Politics and the Church – Condition of the Christian Church [Part 3]

This week we will take a look at the health of the Church and its ability to take a strong stand against the secular powers that try to come against it from every direction.  One way we could assess the health and vitality of the Church in our society is to examine what Americans do related to their faith, recognizing that about eight in ten claim to be Christians. [Barna Group, “OmniPoll 1-14″].  It can be looked at from two different angles: where things stand today and how have things changed over the past decade. [Barna Group survey of adults,”OmniPoll 1-04” and “OmniPoll 1-14”].  Most of the Christian churches in the United States track certain measures of the spiritual health of the congregation.  Barna Group studies among Protestant pastors found that the five measures used by most churches are worship service attendance, dollars donated, number of programs offered, number of staff people hired, and square footage of the facilities available for ministry use.  It becomes clear why America has become obsessed with growing ‘megachurches’. In the type of ministry that results from satisfying these criteria, quantity is more important than quality in ministry.  Importantly enough, though, is that these standards do not reflect the reason God sent Jesus to earth.  Yes, these are measurable behaviors, but the outcomes they provide are not very meaningful.  But Jesus did not die to fulfill any of these measures.  If He had, these would be perfect measures of the ‘success’ of a church.  Because that was not His mission, we must evaluate other kinds of behaviors and beliefs.

But first we must look at some of the most frequently studied religious activities.  Church attendance has declined from 43% to 36% in the past decade. [Ibid].  Bible reading undertaken other than when a person is at a church event has dropped even more, from 44% to 33%. [Ibid].  Given the slide in church attendance, it is unfortunate but not surprising to discover that the proportion of adults who are ‘unchurched’ …that is, who have not attended a church service or event in the past six months other than a special event…has climbed from 34% to 47% in ten years. [George Barna and David Kinnaman, gen.eds., Churchless (Carol Stream, IL:Tyndale, 2014)].  Notice that the unchurched figure is now dangerously close to the 50% mark…indicating that half of American adults avoid church life. Some of the peripheral religious activities have fared no better.  Both adult Sunday school attendance and small-group participation have been halved in the past ten years.  Only one in ten adults can be found in a Sunday school setting, down from 21% in 2004.  Just 9% of adults are presently active in a small group, compared to 20% ten years ago. [Barna group, “OmniPoll 1-14” and “OmniPoll 1-04”].  Praying has dropped noticeably from 83% in 2004 to 78% now.  Not a huge reduction but certainly a move in the wrong direction.  If you can tell where a person’s heart is by the way they spend money, then the church is in trouble in this arena also.  In 2004 64% of adults contributed money to the church during the prior year.  In 2014 that statistic fell to 45%…less than half of the adult public.  In 2003 the median annual household giving to churches was $1,362 (in 2013 dollars).  In 2013 it had risen by just $24 to $1,386…an increase of less than 2% after a decade.  The typical household that does donate to the church gives less than 3% of its annual income to churches and other religious causes. [Barna Group, “OmniPoll 1-03″, national survey of 1,010 adults eighteen or older, conducted January 2003; and Barna Group ,”OmniPoll 1-13 OL-PH”, national survey of 2,083 adults eighteen or older, conducted January 2013].  One other religious behavior that has been tracked for years is what is labeled as “active faith”…a combination of attending a church service, reading the Bible, and praying to God all in the same week.  It was found that the proportion of adults who engage in all three of these efforts every week remained stable since 2004.  This would indicate that there is a segment of roughly one out of every four Americans who are deeply committed to a religious routine that includes all three endeavors…and this is in spite of how the culture around them is changing and people’s religious life is being redefined. [Barna Group, “OmniPoll 1-14” and “OmniPoll 1-04”].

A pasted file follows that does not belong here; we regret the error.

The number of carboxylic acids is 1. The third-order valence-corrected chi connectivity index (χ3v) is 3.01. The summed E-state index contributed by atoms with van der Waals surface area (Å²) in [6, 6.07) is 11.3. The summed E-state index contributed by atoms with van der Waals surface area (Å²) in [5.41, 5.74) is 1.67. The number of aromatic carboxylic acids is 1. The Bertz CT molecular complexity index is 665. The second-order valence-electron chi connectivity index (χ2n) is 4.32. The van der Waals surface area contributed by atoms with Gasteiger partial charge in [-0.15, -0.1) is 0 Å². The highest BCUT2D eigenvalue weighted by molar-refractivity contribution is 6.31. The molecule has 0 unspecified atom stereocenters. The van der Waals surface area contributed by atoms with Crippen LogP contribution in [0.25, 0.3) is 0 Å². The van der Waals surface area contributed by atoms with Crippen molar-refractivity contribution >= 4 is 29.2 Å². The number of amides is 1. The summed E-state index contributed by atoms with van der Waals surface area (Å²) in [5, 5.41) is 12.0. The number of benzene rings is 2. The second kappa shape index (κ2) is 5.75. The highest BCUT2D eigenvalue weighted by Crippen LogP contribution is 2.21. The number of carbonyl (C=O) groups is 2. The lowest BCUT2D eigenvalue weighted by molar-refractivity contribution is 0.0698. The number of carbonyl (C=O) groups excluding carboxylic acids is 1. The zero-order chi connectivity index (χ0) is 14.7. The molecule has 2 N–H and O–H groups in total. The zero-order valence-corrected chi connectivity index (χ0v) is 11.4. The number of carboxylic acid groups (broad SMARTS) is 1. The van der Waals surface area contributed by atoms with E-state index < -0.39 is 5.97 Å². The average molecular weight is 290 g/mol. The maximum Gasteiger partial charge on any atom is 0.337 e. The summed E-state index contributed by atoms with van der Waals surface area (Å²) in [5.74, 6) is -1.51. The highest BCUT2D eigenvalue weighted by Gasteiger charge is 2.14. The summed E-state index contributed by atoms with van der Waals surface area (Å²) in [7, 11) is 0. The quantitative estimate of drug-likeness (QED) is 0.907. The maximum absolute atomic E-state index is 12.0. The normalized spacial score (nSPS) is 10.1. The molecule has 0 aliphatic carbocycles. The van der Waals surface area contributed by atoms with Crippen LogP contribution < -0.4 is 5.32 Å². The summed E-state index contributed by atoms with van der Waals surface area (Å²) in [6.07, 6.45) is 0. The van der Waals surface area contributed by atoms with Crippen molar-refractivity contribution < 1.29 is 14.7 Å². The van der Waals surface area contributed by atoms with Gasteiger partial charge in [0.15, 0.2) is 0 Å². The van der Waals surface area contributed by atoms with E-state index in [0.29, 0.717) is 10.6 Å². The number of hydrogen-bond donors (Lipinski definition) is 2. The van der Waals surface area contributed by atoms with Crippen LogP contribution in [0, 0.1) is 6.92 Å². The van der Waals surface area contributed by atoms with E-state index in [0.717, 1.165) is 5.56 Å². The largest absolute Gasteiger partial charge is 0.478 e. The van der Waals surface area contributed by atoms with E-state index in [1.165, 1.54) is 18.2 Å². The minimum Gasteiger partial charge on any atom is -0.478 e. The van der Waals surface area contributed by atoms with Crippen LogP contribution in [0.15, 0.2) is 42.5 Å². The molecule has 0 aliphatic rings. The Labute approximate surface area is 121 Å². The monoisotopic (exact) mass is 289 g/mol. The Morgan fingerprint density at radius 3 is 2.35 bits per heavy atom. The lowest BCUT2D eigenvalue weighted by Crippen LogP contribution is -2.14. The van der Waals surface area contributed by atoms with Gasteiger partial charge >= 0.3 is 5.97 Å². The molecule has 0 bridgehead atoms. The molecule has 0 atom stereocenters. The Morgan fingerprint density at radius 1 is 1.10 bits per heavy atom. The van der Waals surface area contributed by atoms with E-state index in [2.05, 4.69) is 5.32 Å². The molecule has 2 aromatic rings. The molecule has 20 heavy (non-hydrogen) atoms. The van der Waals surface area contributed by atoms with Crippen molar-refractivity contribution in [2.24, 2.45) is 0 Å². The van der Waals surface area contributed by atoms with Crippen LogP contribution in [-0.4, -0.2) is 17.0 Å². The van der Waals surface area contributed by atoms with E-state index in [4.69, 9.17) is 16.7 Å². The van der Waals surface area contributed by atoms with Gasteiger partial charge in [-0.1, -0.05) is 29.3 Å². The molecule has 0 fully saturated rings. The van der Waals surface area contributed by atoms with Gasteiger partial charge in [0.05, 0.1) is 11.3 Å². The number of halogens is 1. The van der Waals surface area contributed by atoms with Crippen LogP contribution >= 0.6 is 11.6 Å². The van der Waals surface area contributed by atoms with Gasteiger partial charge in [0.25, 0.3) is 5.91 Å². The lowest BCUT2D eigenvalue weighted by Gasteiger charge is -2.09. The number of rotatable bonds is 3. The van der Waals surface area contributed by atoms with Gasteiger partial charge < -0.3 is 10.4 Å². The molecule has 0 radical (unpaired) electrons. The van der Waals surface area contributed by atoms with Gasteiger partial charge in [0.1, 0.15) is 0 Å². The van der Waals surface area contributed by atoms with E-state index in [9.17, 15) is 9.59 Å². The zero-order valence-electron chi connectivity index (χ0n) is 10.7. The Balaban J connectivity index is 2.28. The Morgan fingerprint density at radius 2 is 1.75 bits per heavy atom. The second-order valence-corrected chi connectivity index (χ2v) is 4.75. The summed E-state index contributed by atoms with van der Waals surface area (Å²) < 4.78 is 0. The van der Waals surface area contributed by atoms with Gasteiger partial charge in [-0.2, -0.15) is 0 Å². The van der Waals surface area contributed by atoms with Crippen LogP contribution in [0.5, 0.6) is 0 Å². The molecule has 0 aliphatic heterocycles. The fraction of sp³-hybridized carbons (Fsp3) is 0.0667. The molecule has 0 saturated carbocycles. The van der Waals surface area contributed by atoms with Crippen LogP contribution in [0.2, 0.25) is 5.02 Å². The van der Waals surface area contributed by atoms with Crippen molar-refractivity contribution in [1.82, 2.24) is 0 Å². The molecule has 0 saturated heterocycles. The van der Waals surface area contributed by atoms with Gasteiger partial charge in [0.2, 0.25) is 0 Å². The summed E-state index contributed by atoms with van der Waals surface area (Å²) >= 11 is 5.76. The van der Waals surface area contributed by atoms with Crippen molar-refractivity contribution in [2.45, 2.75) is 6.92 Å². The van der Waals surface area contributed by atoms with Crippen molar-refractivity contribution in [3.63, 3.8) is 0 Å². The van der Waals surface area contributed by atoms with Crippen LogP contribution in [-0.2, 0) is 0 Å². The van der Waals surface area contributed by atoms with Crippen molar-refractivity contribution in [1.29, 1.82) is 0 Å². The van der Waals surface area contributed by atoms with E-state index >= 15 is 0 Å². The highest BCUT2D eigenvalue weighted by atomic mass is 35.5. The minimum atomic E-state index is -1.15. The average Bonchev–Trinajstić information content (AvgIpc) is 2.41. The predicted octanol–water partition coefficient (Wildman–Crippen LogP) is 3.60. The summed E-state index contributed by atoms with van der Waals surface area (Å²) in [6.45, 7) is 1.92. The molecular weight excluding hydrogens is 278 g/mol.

What effect does this information have on the country in which we live?  To quote from a book by John MacArthur, “The ideal human government can ultimately do nothing to advance God’s Kingdom, and the worst, most despotic worldly government in the end cannot halt the power of the Holy Spirit or the spread of God’s Word”. [MacArthur, Why Government Cannot Save You, pg.7].  But government can so hinder the spread of the Word of God that millions are born, live, and die without ever hearing of Jesus Christ.  Such is the case with North Korea; just the opposite of South Korea.  Governments do make a difference to the work of God’s Kingdom.  Good governments help people to live a peaceful and Godly life, and bad governments hinder that.  Do we as Christians want to leave the nature of our government up to a secular world for its ‘character’?  Hence, our churches must be active in its message to the congregations concerning the nature and character of our government and its positive or negative impact on the will of God.  To do otherwise is to disregard our obligations to the Kingdom.

Next week we will look at the religious beliefs of Americans; another measure of church health.

– Bob Munsey

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